People view Quakers as defective. Although you can’t see this flaw until the roasting process begins. You won’t see the light, unroasted beans until they have been roasted. We will explain it all to you in this article.
Quakers aren’t technically roast flaws because they have more to do with the bean itself than the roast. However, because you frequently only see it after roasting, most people refer to it as a flaw.
What does quakers mean?
After roasting, you may identify Quakers by their pale, underripe beans. The underdeveloped quakers appear lighter in color than the right-developed beans, which are typically brown in hue.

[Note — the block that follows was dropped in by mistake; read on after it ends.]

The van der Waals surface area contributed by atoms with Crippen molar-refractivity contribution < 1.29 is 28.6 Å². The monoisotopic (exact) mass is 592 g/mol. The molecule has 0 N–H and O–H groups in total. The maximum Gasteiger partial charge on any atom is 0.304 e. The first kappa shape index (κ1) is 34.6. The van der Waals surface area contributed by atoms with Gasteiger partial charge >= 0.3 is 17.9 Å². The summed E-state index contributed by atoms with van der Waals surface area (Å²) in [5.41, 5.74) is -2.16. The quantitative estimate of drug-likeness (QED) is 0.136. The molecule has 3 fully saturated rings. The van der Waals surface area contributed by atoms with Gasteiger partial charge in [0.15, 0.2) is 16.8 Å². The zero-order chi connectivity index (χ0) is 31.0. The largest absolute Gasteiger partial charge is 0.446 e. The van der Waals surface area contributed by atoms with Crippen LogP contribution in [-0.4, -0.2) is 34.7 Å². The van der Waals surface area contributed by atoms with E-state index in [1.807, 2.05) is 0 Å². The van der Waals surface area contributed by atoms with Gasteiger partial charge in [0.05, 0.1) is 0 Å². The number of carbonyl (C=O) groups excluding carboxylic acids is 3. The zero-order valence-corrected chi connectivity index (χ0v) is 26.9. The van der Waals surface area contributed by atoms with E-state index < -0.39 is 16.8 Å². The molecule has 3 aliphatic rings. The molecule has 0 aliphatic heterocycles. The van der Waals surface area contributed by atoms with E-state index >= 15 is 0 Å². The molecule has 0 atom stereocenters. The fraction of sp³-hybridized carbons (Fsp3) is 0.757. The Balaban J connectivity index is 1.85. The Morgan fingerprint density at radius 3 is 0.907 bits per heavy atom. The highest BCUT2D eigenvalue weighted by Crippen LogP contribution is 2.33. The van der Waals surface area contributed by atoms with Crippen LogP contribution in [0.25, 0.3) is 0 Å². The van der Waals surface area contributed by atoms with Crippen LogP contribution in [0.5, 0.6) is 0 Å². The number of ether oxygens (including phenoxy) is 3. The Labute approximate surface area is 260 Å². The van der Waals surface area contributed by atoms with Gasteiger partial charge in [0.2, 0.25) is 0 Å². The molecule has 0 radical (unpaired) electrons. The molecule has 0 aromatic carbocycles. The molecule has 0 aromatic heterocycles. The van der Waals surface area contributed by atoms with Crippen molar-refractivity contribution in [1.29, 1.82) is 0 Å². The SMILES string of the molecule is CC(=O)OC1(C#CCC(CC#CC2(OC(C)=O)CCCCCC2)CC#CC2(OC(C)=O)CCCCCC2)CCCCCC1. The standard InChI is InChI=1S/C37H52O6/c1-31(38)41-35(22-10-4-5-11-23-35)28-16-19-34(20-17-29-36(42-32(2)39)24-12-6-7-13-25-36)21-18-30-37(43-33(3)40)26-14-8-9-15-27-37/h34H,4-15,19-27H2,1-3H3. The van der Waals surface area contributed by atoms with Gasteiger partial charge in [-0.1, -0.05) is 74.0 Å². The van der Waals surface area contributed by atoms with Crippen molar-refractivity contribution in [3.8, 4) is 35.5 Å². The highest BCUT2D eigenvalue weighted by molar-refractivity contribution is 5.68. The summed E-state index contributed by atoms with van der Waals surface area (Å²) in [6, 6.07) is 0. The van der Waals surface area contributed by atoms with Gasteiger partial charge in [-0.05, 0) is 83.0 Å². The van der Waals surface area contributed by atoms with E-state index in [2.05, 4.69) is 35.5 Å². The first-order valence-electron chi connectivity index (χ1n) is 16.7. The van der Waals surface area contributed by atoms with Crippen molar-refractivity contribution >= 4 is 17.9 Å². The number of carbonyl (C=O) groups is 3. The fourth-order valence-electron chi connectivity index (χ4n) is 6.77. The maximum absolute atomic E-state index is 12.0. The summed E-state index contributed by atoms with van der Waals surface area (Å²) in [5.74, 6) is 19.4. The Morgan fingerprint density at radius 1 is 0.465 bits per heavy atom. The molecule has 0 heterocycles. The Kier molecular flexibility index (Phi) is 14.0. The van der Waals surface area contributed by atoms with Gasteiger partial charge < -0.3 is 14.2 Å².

Underdeveloped beans lack the chemical elements necessary for the Maillard process, which causes browning in the roaster. For instance, they have less sugar. Some claim that, as contrast to beans that are washed, this flaw frequently affects the natural or dry process.
It’s preferable to remove any quakers you find in your newly roasted batch. Because these beans offer a lot of richness to coffee when you brew it with them. The flavor in the cup will be papery and dry.